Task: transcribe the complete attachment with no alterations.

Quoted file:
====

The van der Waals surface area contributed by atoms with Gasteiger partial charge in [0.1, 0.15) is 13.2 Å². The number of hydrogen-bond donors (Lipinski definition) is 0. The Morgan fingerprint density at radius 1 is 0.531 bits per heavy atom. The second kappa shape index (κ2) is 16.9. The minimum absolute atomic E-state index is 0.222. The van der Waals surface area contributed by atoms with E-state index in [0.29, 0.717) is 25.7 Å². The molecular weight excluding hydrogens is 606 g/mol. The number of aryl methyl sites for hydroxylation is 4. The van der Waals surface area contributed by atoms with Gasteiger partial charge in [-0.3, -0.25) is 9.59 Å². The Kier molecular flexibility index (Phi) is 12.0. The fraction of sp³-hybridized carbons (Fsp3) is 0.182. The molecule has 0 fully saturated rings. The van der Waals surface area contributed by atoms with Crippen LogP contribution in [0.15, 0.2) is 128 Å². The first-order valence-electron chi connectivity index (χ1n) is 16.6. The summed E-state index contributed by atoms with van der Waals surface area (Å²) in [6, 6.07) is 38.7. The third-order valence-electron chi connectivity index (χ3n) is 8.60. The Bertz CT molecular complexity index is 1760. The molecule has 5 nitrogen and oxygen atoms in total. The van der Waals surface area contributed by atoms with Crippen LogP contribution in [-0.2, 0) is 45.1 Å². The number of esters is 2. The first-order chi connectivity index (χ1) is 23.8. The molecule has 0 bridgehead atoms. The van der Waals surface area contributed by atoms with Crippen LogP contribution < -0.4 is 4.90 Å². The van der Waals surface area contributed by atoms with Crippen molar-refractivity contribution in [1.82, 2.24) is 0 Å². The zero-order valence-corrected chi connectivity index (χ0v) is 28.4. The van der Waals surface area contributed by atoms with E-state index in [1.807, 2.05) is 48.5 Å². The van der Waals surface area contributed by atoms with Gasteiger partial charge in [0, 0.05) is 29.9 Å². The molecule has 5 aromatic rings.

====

The van der Waals surface area contributed by atoms with Gasteiger partial charge in [0.1, 0.15) is 13.2 Å². The number of hydrogen-bond donors (Lipinski definition) is 0. The Morgan fingerprint density at radius 1 is 0.531 bits per heavy atom. The second kappa shape index (κ2) is 16.9. The minimum absolute atomic E-state index is 0.222. The van der Waals surface area contributed by atoms with E-state index in [0.29, 0.717) is 25.7 Å². The molecular weight excluding hydrogens is 606 g/mol. The number of aryl methyl sites for hydroxylation is 4. The van der Waals surface area contributed by atoms with Gasteiger partial charge in [-0.3, -0.25) is 9.59 Å². The Kier molecular flexibility index (Phi) is 12.0. The fraction of sp³-hybridized carbons (Fsp3) is 0.182. The molecule has 0 fully saturated rings. The van der Waals surface area contributed by atoms with Crippen LogP contribution in [0.15, 0.2) is 128 Å². The first-order valence-electron chi connectivity index (χ1n) is 16.6. The summed E-state index contributed by atoms with van der Waals surface area (Å²) in [6, 6.07) is 38.7. The third-order valence-electron chi connectivity index (χ3n) is 8.60. The Bertz CT molecular complexity index is 1760. The molecule has 5 nitrogen and oxygen atoms in total. The van der Waals surface area contributed by atoms with Crippen LogP contribution in [-0.2, 0) is 45.1 Å². The number of esters is 2. The first-order chi connectivity index (χ1) is 23.8. The molecule has 0 bridgehead atoms. The van der Waals surface area contributed by atoms with Crippen LogP contribution < -0.4 is 4.90 Å². The van der Waals surface area contributed by atoms with Crippen molar-refractivity contribution in [1.82, 2.24) is 0 Å². The zero-order valence-corrected chi connectivity index (χ0v) is 28.4. The van der Waals surface area contributed by atoms with E-state index in [1.807, 2.05) is 48.5 Å². The van der Waals surface area contributed by atoms with Gasteiger partial charge in [0, 0.05) is 29.9 Å². The molecule has 5 aromatic rings.